Y’know, I’m just as guilty of mainstream snobbery as anyone. Sometimes I’ll see a trailer for a film that is obviously aimed at a mainstream audience and some part of my brain will just slam shut instantly, leaving me with no desire to see the movie. It’s not that the filmmakers do their job poorly, even. It’s just that my tastes run to the off-center and the eccentric more often than not. Somebody out there keeps buying tickets to Shaun Levy films, so there’s a reason that the mainstream is what it is. What’s nice is when you finally end up seeing one of those films you dismissed out of hand and end up enjoying it as simple, uncomplicated entertainment, as is the case with both of these recent New Line releases.
I think I just plain like David R. Ellis. He made a totally lunatic debut with FINAL DESTINATION 2, and he’s got a deservedly great reputation as a second-unit action director. With CELLULAR, he proves that he can get good performances out of the right cast just as well as he can orchestrate tension and mayhem. Chris Evans, due to fall under the unforgiving microscope of fanboy scrutiny later this year when he plays Johnny Storm in FANTASTIC FOUR, makes an engaging lead here as Ryan, the poor dope who answers the wrong call on his cell phone one morning. Kim Basinger’s at her high-strung-shaky-as-a-Chihuahua best as the woman who makes that call, a lucky accidental connection on a phone that’s broken beyond repair. These two strangers, joined by a strange twist of fate and that tenuous electronic thread, end up sharing a long strange day as a mystery unravels around them. Larry Cohen’s got story credit on this one, and it’s his second time back to the phone well after PHONE BOOTH. This is a more successful thriller overall because (A) the lead character isn’t a scumbag and (B) the film is allowed to cover more ground instead of being pinned down to one spot. It’s not a particularly surprising conclusion once we finally get where we’re going, but Ellis brings a great sense of propulsive energy to it. Jason Statham and William H. Macy both play juicy supporting roles, and when it does all come together, it’s satisfying. One of the things I like most about the film is that it is completely without pretension. It’s just a good yarn told well. And sometimes, that’s enough.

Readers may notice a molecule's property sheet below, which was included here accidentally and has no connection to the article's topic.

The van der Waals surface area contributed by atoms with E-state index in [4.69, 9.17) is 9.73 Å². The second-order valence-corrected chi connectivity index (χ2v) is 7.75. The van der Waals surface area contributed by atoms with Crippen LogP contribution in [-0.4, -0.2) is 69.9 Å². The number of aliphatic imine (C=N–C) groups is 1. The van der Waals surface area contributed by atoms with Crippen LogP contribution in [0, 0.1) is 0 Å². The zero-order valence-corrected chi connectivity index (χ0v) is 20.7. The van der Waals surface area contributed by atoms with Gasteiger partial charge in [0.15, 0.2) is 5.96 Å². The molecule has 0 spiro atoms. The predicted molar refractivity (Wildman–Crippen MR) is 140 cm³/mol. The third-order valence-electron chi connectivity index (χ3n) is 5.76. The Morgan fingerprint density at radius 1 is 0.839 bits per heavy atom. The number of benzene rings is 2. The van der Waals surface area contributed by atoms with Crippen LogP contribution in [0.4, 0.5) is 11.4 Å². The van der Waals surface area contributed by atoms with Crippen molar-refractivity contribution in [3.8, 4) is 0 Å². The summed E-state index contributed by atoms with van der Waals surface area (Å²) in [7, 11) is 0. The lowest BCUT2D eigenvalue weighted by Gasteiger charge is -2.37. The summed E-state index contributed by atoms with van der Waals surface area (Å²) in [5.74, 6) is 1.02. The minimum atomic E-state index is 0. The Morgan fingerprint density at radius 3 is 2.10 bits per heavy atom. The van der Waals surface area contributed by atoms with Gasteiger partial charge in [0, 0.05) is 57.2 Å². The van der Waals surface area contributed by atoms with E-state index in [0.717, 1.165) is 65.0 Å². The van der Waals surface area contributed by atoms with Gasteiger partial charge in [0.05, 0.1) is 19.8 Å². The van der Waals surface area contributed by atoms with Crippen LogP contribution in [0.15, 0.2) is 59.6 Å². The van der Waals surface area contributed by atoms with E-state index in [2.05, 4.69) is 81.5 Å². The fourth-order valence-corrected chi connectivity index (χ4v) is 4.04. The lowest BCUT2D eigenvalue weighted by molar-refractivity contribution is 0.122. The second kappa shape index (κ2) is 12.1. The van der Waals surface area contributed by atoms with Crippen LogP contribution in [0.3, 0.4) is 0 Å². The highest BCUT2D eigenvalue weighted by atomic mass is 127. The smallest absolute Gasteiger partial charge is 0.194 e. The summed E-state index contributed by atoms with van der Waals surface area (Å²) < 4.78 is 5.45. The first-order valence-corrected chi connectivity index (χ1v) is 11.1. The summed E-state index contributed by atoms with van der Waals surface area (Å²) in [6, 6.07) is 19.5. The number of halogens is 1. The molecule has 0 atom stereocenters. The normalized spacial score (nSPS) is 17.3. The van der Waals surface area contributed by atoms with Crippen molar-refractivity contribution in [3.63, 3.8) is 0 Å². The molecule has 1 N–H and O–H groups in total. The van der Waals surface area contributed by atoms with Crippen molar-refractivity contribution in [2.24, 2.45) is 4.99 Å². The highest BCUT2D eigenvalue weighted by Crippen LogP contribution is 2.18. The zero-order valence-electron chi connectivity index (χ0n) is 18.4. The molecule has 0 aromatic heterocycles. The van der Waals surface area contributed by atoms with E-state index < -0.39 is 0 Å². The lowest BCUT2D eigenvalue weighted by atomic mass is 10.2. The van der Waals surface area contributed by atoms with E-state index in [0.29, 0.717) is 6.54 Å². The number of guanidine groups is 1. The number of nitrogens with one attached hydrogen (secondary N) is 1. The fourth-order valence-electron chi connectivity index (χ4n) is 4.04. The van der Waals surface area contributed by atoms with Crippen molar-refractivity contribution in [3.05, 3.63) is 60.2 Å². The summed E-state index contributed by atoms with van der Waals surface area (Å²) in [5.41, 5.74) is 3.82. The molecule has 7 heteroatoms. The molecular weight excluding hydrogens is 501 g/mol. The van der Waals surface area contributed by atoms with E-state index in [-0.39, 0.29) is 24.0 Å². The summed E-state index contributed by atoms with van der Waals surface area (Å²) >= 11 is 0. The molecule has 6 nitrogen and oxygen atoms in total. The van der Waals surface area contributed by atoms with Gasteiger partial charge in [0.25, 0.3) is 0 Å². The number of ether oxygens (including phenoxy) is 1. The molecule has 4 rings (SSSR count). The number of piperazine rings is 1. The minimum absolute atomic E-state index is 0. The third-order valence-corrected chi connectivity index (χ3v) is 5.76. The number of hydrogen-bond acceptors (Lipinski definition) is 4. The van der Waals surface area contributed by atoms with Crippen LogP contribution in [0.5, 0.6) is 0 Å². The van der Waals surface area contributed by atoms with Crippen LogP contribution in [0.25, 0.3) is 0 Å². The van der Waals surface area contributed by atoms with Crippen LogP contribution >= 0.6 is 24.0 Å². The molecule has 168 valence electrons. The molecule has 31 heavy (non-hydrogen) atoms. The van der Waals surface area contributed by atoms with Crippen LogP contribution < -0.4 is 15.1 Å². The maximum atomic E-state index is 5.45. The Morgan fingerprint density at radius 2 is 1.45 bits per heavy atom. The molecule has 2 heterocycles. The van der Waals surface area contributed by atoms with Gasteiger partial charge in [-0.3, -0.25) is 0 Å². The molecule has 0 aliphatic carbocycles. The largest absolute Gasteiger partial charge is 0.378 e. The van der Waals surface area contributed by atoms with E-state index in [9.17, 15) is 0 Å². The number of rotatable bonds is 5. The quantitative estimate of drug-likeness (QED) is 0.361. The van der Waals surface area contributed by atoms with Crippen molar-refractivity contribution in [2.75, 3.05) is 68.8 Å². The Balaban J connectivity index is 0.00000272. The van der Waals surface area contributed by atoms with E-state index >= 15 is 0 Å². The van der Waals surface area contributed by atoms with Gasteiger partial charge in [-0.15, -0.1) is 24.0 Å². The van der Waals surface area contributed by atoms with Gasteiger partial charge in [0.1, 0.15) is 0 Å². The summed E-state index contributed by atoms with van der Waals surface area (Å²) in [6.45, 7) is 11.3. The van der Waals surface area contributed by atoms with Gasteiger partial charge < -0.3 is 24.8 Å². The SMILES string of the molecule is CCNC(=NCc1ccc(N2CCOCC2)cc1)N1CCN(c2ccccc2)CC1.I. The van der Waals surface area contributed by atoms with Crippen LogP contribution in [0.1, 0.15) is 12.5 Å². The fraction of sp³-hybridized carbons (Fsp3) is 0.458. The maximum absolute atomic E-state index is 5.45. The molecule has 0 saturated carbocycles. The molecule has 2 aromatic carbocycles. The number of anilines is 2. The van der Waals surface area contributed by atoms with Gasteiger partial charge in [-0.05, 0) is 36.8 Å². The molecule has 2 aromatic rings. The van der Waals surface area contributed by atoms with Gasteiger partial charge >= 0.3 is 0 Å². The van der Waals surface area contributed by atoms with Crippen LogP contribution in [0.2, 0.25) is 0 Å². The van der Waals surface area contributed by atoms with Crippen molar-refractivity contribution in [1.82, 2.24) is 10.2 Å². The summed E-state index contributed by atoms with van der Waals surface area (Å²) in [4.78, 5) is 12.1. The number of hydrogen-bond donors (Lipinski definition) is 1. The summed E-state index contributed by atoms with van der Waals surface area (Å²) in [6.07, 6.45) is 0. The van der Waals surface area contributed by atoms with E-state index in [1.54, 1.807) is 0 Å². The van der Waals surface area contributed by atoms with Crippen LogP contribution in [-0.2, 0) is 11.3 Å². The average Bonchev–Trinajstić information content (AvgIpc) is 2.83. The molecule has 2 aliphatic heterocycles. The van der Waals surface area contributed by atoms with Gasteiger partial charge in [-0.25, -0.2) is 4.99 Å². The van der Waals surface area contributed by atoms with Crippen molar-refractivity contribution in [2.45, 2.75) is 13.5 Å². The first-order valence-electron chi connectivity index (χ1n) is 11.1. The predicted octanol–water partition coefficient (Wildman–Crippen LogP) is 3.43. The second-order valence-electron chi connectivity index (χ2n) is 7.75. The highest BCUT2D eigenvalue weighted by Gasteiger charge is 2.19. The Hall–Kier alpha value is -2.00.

Yes, I watched THE NOTEBOOK. I have a pregnant wife who is riding a daily emotional rollercoaster. Of COURSE, I watched THE NOTEBOOK. This may well be the most shameless tearjerker I’ve seen since the Hong Kong film FLY ME TO POLARIS, and I’ll give Nick Cassavetes credit for playing this material completely straight. He cast the film with strong actors, hired a great DP, and then went for it without hesitation. You can’t make a hyper-sentimental tearjerker like this if you’re going to half-ass it. You’ve got to mean it, 100%, and I get the feeling that the author of the book, Nicholas Sparks, does. They certainly threw a fistful of great screenwriters at the project, with Jeremy Leven (DON JUAN DEMARCO) and Jan Sardi (SHINE) both credited. It’s not the story that makes the thing so potent, since you can pretty much guess how it’ll end from the first fifteen minutes... it’s the structure.